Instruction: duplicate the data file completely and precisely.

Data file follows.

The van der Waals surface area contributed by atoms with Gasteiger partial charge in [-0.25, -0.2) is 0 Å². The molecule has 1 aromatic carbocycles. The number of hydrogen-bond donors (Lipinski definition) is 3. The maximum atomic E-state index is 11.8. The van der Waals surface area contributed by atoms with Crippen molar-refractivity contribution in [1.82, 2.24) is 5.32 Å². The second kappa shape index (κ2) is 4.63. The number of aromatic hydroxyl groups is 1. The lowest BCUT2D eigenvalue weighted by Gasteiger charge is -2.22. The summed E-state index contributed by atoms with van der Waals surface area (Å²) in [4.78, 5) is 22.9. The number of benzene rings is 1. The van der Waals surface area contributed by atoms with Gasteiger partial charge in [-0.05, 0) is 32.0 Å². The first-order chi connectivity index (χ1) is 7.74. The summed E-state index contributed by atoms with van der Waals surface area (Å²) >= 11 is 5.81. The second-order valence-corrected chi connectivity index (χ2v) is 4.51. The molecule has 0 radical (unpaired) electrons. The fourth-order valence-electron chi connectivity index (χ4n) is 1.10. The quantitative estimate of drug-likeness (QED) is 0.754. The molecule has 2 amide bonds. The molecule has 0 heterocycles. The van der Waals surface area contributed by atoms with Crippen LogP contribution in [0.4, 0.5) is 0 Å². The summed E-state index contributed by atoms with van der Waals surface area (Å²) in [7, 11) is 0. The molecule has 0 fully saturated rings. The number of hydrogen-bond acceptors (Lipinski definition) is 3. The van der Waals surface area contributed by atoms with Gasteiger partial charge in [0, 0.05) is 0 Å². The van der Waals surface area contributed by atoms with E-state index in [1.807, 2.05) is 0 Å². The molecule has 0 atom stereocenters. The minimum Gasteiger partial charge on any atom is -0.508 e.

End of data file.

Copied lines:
The van der Waals surface area contributed by atoms with Gasteiger partial charge in [-0.25, -0.2) is 0 Å². The molecule has 1 aromatic carbocycles. The number of hydrogen-bond donors (Lipinski definition) is 3. The maximum atomic E-state index is 11.8. The van der Waals surface area contributed by atoms with Crippen molar-refractivity contribution in [1.82, 2.24) is 5.32 Å². The second kappa shape index (κ2) is 4.63. The number of aromatic hydroxyl groups is 1. The lowest BCUT2D eigenvalue weighted by Gasteiger charge is -2.22. The summed E-state index contributed by atoms with van der Waals surface area (Å²) in [4.78, 5) is 22.9. The number of benzene rings is 1. The van der Waals surface area contributed by atoms with Gasteiger partial charge in [-0.05, 0) is 32.0 Å². The first-order chi connectivity index (χ1) is 7.74. The summed E-state index contributed by atoms with van der Waals surface area (Å²) >= 11 is 5.81. The second-order valence-corrected chi connectivity index (χ2v) is 4.51. The molecule has 0 radical (unpaired) electrons. The fourth-order valence-electron chi connectivity index (χ4n) is 1.10. The quantitative estimate of drug-likeness (QED) is 0.754. The molecule has 2 amide bonds. The molecule has 0 heterocycles. The van der Waals surface area contributed by atoms with Crippen LogP contribution in [0.4, 0.5) is 0 Å². The summed E-state index contributed by atoms with van der Waals surface area (Å²) in [7, 11) is 0. The molecule has 0 fully saturated rings. The number of hydrogen-bond acceptors (Lipinski definition) is 3. The van der Waals surface area contributed by atoms with Gasteiger partial charge in [0, 0.05) is 0 Å². The van der Waals surface area contributed by atoms with E-state index in [1.807, 2.05) is 0 Å². The molecule has 0 atom stereocenters. The minimum Gasteiger partial charge on any atom is -0.508 e.